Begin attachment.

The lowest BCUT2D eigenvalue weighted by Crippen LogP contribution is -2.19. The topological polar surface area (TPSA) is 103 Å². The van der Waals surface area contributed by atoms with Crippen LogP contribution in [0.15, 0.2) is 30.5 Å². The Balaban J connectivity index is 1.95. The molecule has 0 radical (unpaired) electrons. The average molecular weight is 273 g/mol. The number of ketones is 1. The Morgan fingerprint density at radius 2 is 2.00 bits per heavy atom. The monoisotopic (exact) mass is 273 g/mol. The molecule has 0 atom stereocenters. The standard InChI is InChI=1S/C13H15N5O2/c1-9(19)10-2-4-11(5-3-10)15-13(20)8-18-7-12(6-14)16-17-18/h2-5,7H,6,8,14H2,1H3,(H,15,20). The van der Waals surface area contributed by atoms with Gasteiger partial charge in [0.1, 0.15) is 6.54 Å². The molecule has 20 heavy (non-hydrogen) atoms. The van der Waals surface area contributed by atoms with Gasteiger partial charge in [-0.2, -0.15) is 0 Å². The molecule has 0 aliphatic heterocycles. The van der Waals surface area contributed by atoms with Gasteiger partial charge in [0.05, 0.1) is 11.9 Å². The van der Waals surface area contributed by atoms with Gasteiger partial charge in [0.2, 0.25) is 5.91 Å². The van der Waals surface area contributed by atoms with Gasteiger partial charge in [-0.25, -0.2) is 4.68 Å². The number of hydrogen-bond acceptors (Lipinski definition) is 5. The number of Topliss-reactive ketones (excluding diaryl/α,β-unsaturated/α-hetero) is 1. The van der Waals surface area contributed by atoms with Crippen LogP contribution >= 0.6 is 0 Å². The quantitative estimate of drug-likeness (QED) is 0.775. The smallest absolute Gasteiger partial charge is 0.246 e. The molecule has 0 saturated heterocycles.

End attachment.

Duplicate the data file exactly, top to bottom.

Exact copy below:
The lowest BCUT2D eigenvalue weighted by Crippen LogP contribution is -2.19. The topological polar surface area (TPSA) is 103 Å². The van der Waals surface area contributed by atoms with Crippen LogP contribution in [0.15, 0.2) is 30.5 Å². The Balaban J connectivity index is 1.95. The molecule has 0 radical (unpaired) electrons. The average molecular weight is 273 g/mol. The number of ketones is 1. The Morgan fingerprint density at radius 2 is 2.00 bits per heavy atom. The monoisotopic (exact) mass is 273 g/mol. The molecule has 0 atom stereocenters. The standard InChI is InChI=1S/C13H15N5O2/c1-9(19)10-2-4-11(5-3-10)15-13(20)8-18-7-12(6-14)16-17-18/h2-5,7H,6,8,14H2,1H3,(H,15,20). The van der Waals surface area contributed by atoms with Gasteiger partial charge in [0.1, 0.15) is 6.54 Å². The molecule has 20 heavy (non-hydrogen) atoms. The van der Waals surface area contributed by atoms with Gasteiger partial charge in [-0.2, -0.15) is 0 Å². The molecule has 0 aliphatic heterocycles. The van der Waals surface area contributed by atoms with Gasteiger partial charge in [0.05, 0.1) is 11.9 Å². The van der Waals surface area contributed by atoms with Gasteiger partial charge in [0.2, 0.25) is 5.91 Å². The van der Waals surface area contributed by atoms with Gasteiger partial charge in [-0.25, -0.2) is 4.68 Å². The number of hydrogen-bond acceptors (Lipinski definition) is 5. The number of Topliss-reactive ketones (excluding diaryl/α,β-unsaturated/α-hetero) is 1. The van der Waals surface area contributed by atoms with Crippen LogP contribution >= 0.6 is 0 Å². The quantitative estimate of drug-likeness (QED) is 0.775. The smallest absolute Gasteiger partial charge is 0.246 e. The molecule has 0 saturated heterocycles.